Visuals can serve as wonderful aids to teach English grammar, spelling out rules for students explicitly (deductive teaching) or demonstrating the use of a particular structure in context and asking students to notice structures and draw their own conclusions about the rules (inductive teaching).
If you’re using a deductive approach, you might show your students a simple chart with two columns for the simple present and the simple past tenses. You’d explicitly tell students that when a verb is regular in the present tense, you simply add an -ed (or just the -d, if the base form ends in ‘e’) to make it past tense.
On the other hand, an inductive approach might be that you showcase sets of images with short sentences underneath narrating what’s happening in the images. For example, the first picture in a set might show little Sara sitting contentedly with a scoop of ice cream, with the subtitle “Sara likes ice cream.” The second picture in the set might show little Sara again, this time with ice cream all over her face and an empty bowl. She has a satisfied grin on her face and the subtitle reads “Sara liked her ice cream a lot.” Students would see that the past tense is indicated by the -ed ending (and the empty bowl).
But why stop there? Give students an opportunity to explore the language and solidify their understanding with communicative activities.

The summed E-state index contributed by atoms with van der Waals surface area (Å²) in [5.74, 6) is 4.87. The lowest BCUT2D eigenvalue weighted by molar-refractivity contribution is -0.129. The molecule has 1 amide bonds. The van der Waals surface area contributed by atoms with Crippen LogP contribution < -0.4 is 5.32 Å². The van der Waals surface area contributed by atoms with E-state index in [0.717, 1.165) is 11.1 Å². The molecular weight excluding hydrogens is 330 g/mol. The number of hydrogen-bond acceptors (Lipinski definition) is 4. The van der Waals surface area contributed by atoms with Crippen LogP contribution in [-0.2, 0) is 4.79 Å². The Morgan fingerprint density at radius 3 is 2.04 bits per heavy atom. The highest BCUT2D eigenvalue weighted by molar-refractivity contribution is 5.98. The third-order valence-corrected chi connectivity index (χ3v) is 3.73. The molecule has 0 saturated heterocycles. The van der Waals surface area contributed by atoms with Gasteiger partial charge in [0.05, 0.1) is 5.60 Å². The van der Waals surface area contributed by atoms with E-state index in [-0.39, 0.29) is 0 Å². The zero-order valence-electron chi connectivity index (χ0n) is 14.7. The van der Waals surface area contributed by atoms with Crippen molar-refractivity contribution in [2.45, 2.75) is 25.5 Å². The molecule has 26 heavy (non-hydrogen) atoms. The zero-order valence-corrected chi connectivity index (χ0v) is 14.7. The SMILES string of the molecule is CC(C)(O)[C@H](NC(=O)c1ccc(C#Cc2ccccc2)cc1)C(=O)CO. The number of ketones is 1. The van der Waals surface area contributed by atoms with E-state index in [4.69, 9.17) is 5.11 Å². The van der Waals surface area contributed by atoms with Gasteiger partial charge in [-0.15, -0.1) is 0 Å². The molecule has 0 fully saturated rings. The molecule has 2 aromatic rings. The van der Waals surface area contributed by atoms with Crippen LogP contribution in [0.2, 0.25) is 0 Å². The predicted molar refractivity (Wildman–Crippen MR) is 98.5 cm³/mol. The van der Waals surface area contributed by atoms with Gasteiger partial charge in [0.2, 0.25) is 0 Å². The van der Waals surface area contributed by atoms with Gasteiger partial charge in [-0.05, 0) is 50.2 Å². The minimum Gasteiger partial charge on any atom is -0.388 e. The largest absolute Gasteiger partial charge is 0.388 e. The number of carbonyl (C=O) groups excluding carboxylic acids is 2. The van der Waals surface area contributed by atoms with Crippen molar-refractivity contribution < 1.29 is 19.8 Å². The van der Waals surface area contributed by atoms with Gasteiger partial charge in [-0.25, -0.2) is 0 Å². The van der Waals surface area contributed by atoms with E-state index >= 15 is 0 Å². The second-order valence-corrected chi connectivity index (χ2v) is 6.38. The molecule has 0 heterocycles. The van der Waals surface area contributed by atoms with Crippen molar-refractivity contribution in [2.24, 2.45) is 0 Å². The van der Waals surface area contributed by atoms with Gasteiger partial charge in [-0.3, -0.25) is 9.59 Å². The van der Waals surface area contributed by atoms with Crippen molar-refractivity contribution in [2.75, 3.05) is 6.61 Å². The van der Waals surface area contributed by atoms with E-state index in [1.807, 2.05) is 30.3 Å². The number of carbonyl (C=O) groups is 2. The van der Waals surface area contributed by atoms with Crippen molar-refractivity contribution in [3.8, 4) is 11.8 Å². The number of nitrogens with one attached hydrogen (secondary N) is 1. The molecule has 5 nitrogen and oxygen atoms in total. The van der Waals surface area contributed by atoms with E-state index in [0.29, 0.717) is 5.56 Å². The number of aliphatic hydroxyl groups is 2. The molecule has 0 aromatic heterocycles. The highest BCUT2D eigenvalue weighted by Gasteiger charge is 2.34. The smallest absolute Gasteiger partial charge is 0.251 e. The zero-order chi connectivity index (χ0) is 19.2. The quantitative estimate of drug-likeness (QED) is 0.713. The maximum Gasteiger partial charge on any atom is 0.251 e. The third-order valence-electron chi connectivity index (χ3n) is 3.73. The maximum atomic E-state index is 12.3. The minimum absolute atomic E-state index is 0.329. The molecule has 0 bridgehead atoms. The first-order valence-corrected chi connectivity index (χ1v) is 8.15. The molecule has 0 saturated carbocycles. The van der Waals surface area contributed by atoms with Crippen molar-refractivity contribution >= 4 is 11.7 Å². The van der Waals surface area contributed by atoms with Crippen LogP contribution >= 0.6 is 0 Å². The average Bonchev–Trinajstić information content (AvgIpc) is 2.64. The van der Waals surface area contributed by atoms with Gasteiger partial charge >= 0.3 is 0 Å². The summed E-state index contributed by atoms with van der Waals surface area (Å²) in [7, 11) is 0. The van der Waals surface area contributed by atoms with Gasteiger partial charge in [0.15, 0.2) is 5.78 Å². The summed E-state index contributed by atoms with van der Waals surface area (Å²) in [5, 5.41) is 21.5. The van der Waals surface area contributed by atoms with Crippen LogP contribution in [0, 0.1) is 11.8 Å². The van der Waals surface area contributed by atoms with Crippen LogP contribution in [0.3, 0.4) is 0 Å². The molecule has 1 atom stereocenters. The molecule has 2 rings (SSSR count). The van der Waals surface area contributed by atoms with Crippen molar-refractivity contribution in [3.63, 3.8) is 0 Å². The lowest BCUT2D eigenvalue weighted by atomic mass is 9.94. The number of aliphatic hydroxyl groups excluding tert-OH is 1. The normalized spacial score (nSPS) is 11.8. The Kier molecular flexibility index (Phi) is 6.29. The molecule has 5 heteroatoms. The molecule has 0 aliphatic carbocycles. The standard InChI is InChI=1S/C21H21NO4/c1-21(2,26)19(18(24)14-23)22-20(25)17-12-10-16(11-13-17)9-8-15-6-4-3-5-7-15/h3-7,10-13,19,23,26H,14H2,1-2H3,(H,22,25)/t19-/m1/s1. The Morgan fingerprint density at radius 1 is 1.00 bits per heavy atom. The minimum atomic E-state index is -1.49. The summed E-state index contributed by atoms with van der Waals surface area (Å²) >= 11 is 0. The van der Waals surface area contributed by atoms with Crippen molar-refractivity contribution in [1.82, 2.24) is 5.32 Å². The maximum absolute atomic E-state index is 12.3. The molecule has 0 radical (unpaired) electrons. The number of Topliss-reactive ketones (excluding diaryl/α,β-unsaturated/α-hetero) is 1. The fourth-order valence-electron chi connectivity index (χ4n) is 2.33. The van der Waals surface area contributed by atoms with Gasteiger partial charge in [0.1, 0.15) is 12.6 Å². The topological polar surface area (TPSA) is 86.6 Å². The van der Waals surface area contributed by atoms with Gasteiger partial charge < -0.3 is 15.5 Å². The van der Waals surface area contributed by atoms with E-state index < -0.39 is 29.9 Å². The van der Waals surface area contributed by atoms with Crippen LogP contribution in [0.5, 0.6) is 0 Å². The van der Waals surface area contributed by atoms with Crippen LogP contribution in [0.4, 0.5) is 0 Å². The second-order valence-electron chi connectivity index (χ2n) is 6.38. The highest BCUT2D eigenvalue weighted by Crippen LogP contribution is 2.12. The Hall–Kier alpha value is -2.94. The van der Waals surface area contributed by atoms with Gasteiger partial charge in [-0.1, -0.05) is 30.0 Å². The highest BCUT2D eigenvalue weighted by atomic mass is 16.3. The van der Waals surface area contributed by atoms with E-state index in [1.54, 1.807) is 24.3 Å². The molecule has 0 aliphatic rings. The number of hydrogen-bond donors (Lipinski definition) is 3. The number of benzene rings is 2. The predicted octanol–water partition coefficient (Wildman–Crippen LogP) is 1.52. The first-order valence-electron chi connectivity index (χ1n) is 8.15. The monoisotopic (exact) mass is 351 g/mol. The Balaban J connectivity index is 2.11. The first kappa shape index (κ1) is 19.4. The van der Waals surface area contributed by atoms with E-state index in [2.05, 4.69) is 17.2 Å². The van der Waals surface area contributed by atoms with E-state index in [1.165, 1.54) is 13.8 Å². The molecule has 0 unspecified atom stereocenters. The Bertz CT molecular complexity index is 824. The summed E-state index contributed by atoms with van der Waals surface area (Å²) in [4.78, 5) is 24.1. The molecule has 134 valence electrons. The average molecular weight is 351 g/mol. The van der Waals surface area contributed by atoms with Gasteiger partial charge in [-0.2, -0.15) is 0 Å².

- Instead of giving the students the descriptive subtitles for the images, have them create their own. What’s happening in the picture? What kind of ice cream did Sara eat? Where did she eat it, and with whom?
- Have students create questions for each other that use the target language. Have them move around the room and learn more about their peers, and then report their findings in a culminating discussion.
- Engage the students in group storytelling. Have them sit in a circle and remind them of the language you want them to use, and let their imaginations run wild! Have one student start the story (“Once upon a time…”) and have another student add on to that idea, continuing until everyone has contributed. If your students are able to work autonomously, break them into smaller groups instead.
Not only do these extension activities afford more practice for the students, but they give you a chance to notice output trends, offer corrective feedback in the moment, and keep the students engaged.
Strategies for teaching grammar to teens and adults
Teaching grammar to teens and adults comes with its own set of challenges that we have to be aware of, like attitudes about grammar in general and interference from other languages they already speak, but teaching grammar to older students also presents the opportunity to capitalize on higher-order thinking skills and cognition.
Meet them where they are
Spend time getting to know where your students are. What previous knowledge do they have when it comes to the grammatical structure you’re introducing? How effective are they in using it already? Knowing that your students’ experience is likely varied, create opportunities for you to conduct informal needs assessments and gather qualitative data, and then build from there.